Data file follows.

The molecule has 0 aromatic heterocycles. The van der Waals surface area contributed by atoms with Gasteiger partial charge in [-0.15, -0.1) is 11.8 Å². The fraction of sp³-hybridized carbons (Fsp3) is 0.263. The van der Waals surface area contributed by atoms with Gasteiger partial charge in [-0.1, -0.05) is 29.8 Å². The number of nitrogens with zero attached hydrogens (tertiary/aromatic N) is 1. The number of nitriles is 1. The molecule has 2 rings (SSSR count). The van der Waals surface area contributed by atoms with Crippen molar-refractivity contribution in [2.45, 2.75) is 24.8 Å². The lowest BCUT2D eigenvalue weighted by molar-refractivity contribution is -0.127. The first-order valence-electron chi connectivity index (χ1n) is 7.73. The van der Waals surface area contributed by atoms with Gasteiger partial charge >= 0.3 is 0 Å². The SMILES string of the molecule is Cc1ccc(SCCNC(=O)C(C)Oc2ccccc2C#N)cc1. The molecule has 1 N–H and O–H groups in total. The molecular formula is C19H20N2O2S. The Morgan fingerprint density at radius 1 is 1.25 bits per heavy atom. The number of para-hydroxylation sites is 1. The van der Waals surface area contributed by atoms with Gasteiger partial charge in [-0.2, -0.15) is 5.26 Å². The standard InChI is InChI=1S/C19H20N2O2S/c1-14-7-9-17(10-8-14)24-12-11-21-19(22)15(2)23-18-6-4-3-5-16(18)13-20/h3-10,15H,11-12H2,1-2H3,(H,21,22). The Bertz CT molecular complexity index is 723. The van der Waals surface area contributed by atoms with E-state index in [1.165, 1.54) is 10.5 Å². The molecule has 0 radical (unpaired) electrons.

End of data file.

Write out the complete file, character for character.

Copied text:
The molecule has 0 aromatic heterocycles. The van der Waals surface area contributed by atoms with Gasteiger partial charge in [-0.15, -0.1) is 11.8 Å². The fraction of sp³-hybridized carbons (Fsp3) is 0.263. The van der Waals surface area contributed by atoms with Gasteiger partial charge in [-0.1, -0.05) is 29.8 Å². The number of nitrogens with zero attached hydrogens (tertiary/aromatic N) is 1. The number of nitriles is 1. The molecule has 2 rings (SSSR count). The van der Waals surface area contributed by atoms with Crippen molar-refractivity contribution in [2.45, 2.75) is 24.8 Å². The lowest BCUT2D eigenvalue weighted by molar-refractivity contribution is -0.127. The first-order valence-electron chi connectivity index (χ1n) is 7.73. The van der Waals surface area contributed by atoms with Gasteiger partial charge >= 0.3 is 0 Å². The SMILES string of the molecule is Cc1ccc(SCCNC(=O)C(C)Oc2ccccc2C#N)cc1. The molecule has 1 N–H and O–H groups in total. The molecular formula is C19H20N2O2S. The Morgan fingerprint density at radius 1 is 1.25 bits per heavy atom. The number of para-hydroxylation sites is 1. The van der Waals surface area contributed by atoms with Gasteiger partial charge in [-0.2, -0.15) is 5.26 Å². The standard InChI is InChI=1S/C19H20N2O2S/c1-14-7-9-17(10-8-14)24-12-11-21-19(22)15(2)23-18-6-4-3-5-16(18)13-20/h3-10,15H,11-12H2,1-2H3,(H,21,22). The Bertz CT molecular complexity index is 723. The van der Waals surface area contributed by atoms with E-state index in [1.165, 1.54) is 10.5 Å². The molecule has 0 radical (unpaired) electrons.